Saturday, August 12, 2006

#290 - It Doesn't Say That in My Bible!

I've been watching the emasculation of press photo agencies with great interest these past several days. Between the blatant Photoshop®-ing and the customizable photos to dress up any war story, the mainstreamers actually remind me of certain fundamental Christians in their attitudes.

One of the hazards of being a missionary for the LDS church is the fact that, given our rather unique qualities, someone, somewhere, is going to disagree with you. Perhaps even vociferously. The classic story is told about having a discussion with, probably, an ultra-conservative Southern Baptist and quoting various Bible verses (they won't listen to anything else) to prove our doctrine. During the rather heated exchange, the missionary says, "But that's what it says in the Bible! Right here!" The other participant reaches down, rips a page out of his own Bible and says, "Well, it doesn't say that in my Bible!"

Now, I'll grant you this story may be squarely placed in the realm of LDS lore and legend, but the attitude still rings true of many people's feelings regarding what we teach.

To refute us, LDS Salvationists (they are "concerned" for us, doncha know?) always - but ALWAYS - quote scripture out of context to show just how wrong-headed we Saints are. They reach waaaay out to obscure quotes - also generally taken out of context - to show that some of our leaders weren't exactly consistent in what they taught. Brigham Young is a favorite target because, let's face it, Brother Brigham could occasionally be a bit - oh - colorful in his descriptions of eternal principles. And so we find that many of our detractors really have to work hard to manufacture a version of our teachings that ably demonstrates just how quickly we're going to Heck, and which routes we'll be taking. (Mine will likely be through the Mojave Desert. Never been closer to ol' Scratch than I was there.)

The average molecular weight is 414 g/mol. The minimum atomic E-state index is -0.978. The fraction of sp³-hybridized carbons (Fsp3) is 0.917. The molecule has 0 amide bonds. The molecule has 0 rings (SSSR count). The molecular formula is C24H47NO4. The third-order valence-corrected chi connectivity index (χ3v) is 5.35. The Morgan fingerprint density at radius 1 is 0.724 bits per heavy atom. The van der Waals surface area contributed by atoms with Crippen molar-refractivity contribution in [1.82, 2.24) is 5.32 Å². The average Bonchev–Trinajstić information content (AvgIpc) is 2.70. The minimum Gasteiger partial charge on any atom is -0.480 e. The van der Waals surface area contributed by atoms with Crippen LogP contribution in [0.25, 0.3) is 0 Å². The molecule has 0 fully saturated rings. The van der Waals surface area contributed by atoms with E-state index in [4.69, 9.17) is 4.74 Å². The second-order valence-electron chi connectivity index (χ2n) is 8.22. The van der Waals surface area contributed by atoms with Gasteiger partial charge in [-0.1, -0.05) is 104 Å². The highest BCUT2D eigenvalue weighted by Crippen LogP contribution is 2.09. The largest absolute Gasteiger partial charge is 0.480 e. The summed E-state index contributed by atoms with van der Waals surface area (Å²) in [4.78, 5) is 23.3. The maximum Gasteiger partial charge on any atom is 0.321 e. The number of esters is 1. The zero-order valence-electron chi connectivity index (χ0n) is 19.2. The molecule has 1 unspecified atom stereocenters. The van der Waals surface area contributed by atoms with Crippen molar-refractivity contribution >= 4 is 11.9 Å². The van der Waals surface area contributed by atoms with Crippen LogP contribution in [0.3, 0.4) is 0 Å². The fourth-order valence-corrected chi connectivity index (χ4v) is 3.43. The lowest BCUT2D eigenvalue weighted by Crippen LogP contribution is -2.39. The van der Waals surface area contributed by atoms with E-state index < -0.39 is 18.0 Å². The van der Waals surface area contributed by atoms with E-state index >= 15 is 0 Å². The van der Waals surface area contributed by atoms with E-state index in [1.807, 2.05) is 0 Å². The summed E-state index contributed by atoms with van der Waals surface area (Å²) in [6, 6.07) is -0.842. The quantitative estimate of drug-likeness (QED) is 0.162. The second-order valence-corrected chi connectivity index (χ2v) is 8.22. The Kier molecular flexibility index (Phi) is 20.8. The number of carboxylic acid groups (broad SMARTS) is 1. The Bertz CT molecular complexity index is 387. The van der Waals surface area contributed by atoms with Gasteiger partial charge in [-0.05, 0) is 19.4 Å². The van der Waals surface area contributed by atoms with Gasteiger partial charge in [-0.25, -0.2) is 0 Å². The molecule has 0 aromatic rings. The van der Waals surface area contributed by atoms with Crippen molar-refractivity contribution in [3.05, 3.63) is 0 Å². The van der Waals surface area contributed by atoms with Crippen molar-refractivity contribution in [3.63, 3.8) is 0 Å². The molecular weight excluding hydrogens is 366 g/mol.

So how does this compare to the current "fauxtography" scandals we've been entertained with of late? Well, let's consider:

The media - those bastions of objectivity and reality - have a paper to sell. Ostensibly their only purpose is to be the eyes and ears of the public interest so that we can be informed. After that it should be our own responsibility as to what, exactly, we do with this knowledge. In reality, however, the mainstreamers have a problem: the very public in whose interest they work has become so jaded over time to the horrors of war, disease, and poverty which have been so relentlessly described to us that we no longer react to the stories when told in bald detail. We've seen it all, and not just in the news. As Hollywood's descriptive powers become more digitally enhanced with each passing year, their ability to literally shock-and-awe their audiences is overwhelming. We find ourselves working harder and harder to remind ourselves that these images are just computer-generated madness. We suspend the suspension of disbelief so frequently now that it becomes second nature. When confronted with any horrible image, even a live one, we block it from our minds, or stick our fingers in our ears and hum. Whatever it takes to remind ourselves that it simply isn't real.

So the media resorts to trickery similar to the Hollywood (or bible-thumping) approach of manufacturing a reality that fits with the kind of image they want us to see. They need us to believe their reports, or all is lost. Whether they do it for idealistic reasons or merely to sell papers makes no difference. Like Tinkerbell and other fairies, they need us to believe or their light is forever extinguished. So what if it means enhancing an already horrible image so long as we understand how horrible war is? Who cares if they have to stage the pulling of bodies from rubble, so long as we remember that to fight a war is to destroy life? Obfuscating the story is their way of ripping a page out of scripture just so they can say, "That's not what it says in my reality!"

Unfortunately, whether they ever intended to or not, the real message we get from these shenanigans is that integrity is not as important as telling the story. And the minute we understand that message, the Old Media (and any other media that uses the same tactics) has already lost their moral high ground. For, instead of being properly horrified at the killing of souls, we become even more disgusted at the prostitution of a news organization's integrity.

And their message is forever lost in the fallout.

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